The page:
The Use Of Spatially Imputed Variables: Four Papers Addressing Implications Of Imputation-Based Measurement Error In A Spatial Context



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Missing data point out information loss, compared to the complete dataset. Across disciplines, extensive studies emphasize the difference between real values and imputed values(i.e., the imputation-based measurement error). Comparing the goodness of fit and/or the error expects to select the best imputation model. However, the best imputation model may not handle large missing spatial data(over a 90% missing rate or more). Substituting missing data by imputed values may cause misleading regression inferences. In the aspatial context, the imputation-based measurement error models illustrate the challenges. To our knowledge, few studies assess the impacts of spatial imputations. On the one hand, making the best use of spatial autocorrelation (SA) may compensate for the data loss error(i.e., real values − available data). On the other hand, specifying SA may also introduce the imputation specification error(i.e., correctly specified imputed values − misspecified imputed values). The major contribution of this dissertation is to formulate the spatial measurement error model. The goal is to explain how spatially imputed values influence (spatial) regression analysis, compared to the complete data. The key challenge for assessing spatial imputation is the imputation specification error. In the aspatial model, the data loss error causes biased results when imputed values are used in a response variable. The results using imputed values in a covariate remain unbiased. When the imputation specification error is introduced, the results may become biased. Theoretically, the imputation specification error’s performance is like the classical measurement error because of incorrect measurements. Combining the imputation specification error with the data loss error further complicates the assessments. Like the aspatial model, the location, where the spatially imputed values are used in (spatial) regression analysis, is influential. In the spatial model, the comparison between the two error sources performs differently when spatially imputed values are used in a covariate and/or a response variable. A few empirical experiments support the combined influences other than theoretical derivatives. Fortunately, effective information, summarized from previous literature with good imputation performance, can reduce biased results. The results also prove effective information to adjust biased results. The effect is especially for substituting missing spatial data in a response variable. However, when spatially imputed values are used in a response variable, even though ancillary variables can reduce biased results, misspecifications on SA may introduce biased results, which ancillary variables cannot fix. The influence is like the increasing data loss error, instead of the imputation specification error. When spatially imputed values are used in a covariate, the more considerable challenge is the imputation specification error due to different specification strategies to specify ancillary variables. SA specifications, even though also introduce the imputation specification error, their influence on the biased results is not influential. To sum up, this dissertation presents the influences of spatially imputed values for (spatial) regression analysis. Especially, substituting missing data in a response variable relies on the good choice of spatial imputation. Nevertheless, the choice of spatial imputations for missing data in a covariate is not influential.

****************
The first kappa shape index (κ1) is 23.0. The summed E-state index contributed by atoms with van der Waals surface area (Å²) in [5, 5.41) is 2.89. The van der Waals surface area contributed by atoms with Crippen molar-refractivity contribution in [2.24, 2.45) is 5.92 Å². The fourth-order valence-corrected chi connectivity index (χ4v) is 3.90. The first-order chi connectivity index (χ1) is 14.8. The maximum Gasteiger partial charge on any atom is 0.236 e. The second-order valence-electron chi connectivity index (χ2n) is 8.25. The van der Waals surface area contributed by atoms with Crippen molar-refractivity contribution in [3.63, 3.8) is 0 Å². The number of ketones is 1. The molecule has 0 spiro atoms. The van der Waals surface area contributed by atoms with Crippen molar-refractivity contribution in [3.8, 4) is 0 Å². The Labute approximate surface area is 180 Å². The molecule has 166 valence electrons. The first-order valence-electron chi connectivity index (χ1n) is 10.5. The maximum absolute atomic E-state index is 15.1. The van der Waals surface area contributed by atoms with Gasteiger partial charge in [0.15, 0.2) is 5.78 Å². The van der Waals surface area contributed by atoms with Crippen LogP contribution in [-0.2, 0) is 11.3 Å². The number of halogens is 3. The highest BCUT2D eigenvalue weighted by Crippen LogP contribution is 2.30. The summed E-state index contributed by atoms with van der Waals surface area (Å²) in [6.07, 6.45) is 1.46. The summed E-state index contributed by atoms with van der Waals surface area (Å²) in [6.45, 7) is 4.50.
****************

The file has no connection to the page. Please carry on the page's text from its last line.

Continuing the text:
Missing observations (Statistics), Autocorrelation (Statistics), Spatial analysis (Statistics)